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AEP Seeks Approval from FERC to Split in Two

aep-electric-utility-splitAmerican Electric Power (AEP), one of the larger electric utilities in the U.S., is attempting to divide its Ohio operations in two. One part will generate power and the other will distribute it. AEP delivers electricity to over 5 million customers in 11 states and owns about 38,000 megawatts (MW) of generating capacity. State regulators have already declared their support for the split, which leaves the final step of gaining federal approval. If the Federal Energy Regulatory Commission (FERC) approves their request, the new arrangement will go into effect in 2014.

If approved, roughly 9,200 MW will be transferred from generation owned by AEP Ohio to an entirely new firm, AEP Generation Resources. Additionally, AEP is looking to move their 1,300 MW of generating capacity from the John E Amos Plant, as well as 800 MW from the Mitchell Plant, to Appalachian Power. The remaining 800 MW from the Mitchell Plant will be handed over to Kentucky Power.

AEP President and CEO Nicholas Akins commented, “These FERC filings are an important next step in our transition to full competition in Ohio. We have requested approval to transfer ownership of a portion of our Ohio generation-related assets from AEP Ohio into a separate unregulated generation company, to transfer other generation assets currently owned by AEP Ohio to Appalachian Power and Kentucky Power to help satisfy their long-term capacity requirements in the PJM interconnection, and to end the current system interconnection agreement for our Midwest utilities.”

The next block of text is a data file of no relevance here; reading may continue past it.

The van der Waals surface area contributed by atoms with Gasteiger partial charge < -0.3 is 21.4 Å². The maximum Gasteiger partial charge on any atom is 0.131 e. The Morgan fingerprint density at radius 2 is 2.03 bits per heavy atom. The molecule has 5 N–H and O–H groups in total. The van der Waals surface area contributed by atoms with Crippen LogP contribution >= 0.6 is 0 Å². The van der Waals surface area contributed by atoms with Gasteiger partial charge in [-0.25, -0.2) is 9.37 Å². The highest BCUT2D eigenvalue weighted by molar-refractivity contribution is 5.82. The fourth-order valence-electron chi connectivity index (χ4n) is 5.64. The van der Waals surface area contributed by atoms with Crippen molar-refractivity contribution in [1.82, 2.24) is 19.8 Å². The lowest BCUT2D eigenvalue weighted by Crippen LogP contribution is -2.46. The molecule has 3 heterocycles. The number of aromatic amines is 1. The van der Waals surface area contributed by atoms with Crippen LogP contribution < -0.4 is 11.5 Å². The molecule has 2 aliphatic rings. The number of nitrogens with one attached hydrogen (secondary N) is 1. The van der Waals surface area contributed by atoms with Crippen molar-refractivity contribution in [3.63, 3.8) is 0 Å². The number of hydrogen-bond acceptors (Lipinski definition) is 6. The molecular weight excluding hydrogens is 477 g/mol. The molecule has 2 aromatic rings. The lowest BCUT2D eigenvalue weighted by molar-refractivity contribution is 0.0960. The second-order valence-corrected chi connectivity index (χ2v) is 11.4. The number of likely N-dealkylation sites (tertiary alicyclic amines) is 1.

Consumers are expected to benefit from this plan as it will lead to a system where prices are set by market forces. This means that electric providers will participate in an auction to establish which will serve AEP customers. Many providers will be chosen to participate but only the ones with the lowest prices will be selected. The AEP power plant company will have no unfair advantage since they will simply be another bidder in the auction.

Toward the start of 2011, the only Ohio electric utility that separated the delivery portion from its power plants was FirstEnergy. State regulators have been encouraging other companies to do the same, and now, AEP, Duke Energy, and Dayton Power & Light have each made progress in this type of corporate separation.

Sarah Battaglia
Energy Curtailment Specialists, Inc.

Sarah can be found on LinkedIn and Google+.

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